Being Willing

We can think of all the times we have said yes – some regretfully and some leading to growth and discovery.  Any participation on our part done with resentment or obligation robs us in some way. Any gift of participation given with a true yes is a gift returned to life itself and grants us more energy and freedom. We need to be careful of every yes we say and so come to live more authentic lives.

Phrases posted on Facebook September 2016

This month of October I want to explore what it means to just be willing . . . pure and simple. Hope you’ll join me in mulling this one.
What can simple willingness do in us? It can provide a spacious attitude, and we can watch perfect opportunities come knocking at our doors.
Let’s say we have a task that must be done, but it feels like a pain to us. We resist it.  Resistance is like driving with the emergency brake on while willingness is like filling the tank with gas.
Resistance to doing something we feel we must do is about anticipated discomfort, boredom; fear that we are not up to the task and a host of other feelings. It focuses on the future and what bad stuff might happen then. Willingness takes the plunge to trust the now and our selves. It is our best chance to be successful.
To be willing just to be willing for any old thing is foolish. To discern what is legitimate and honors our deep yes is the threshold to willingness. Pausing there gives dignity to future acts and is itself an act of willingness.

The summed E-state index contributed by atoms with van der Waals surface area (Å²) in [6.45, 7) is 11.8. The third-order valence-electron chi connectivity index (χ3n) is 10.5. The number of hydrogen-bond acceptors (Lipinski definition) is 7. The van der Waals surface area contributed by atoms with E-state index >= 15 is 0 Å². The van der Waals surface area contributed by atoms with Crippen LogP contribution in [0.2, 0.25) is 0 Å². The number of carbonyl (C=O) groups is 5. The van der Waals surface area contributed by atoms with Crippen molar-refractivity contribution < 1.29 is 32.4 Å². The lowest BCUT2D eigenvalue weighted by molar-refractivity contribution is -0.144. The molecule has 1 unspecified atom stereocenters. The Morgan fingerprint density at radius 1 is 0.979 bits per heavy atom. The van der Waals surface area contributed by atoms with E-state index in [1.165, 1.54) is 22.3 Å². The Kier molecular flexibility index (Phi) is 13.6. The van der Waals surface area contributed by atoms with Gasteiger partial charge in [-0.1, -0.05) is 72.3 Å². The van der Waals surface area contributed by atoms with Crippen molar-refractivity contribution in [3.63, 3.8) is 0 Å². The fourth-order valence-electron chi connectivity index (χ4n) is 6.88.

Haven’t you found that when you gave yourself willingly to a task and had no undue outcome in mind that things went swimmingly?
I know a lovely, soulful woman whom I have seen in full willingness action. When she is asked for some kind of help she pauses and thinks about it. Then she lifts her face and says, I can do that with a smile. You immediately know she will do her best.  I am certain that at times she will also say, I can’t do that, with the same smile, and you know there is no way to persuade her. She has come to an inner understanding, and so others get a sense of what that looks like.
When I was visiting my husband at the nursing home there were always puzzles being done in the communal visiting room. One could easily discern that every piece was needed to complete the picture. Could we be willing to live that awareness and trust it no matter where our piece of the big puzzle happens to be?
Often we feel entirely willing at the beginning of some commitment when our enthusiasm is up. But isn’t true willingness the commitment to go the distance with all the obstacles and bumps we’ll encounter on the road?
When we have something we feel we must do – whether a true, outward obligation or a creative dream project from our core – to honor that feeling is really only one little yes after the other. When we both have to and want to, we are willingness itself.
Willingness is based on common sense. Forget what you can’t do. Do what you can do and love it!
If we think we have deep values and are not willing to act on them or for them, they are neither deep nor true.
What are we willing to do for another just because? Those are random acts of willingness in which we gain much more than we give.
I believe that to be willing is not so much a matter of the mind as a disposition of the heart to be open to being touched and so led to action in the world or to considered restraint for the sake of a greater good. To be truly willing is hard and is a spiritual task that goes on and on, doesn’t it?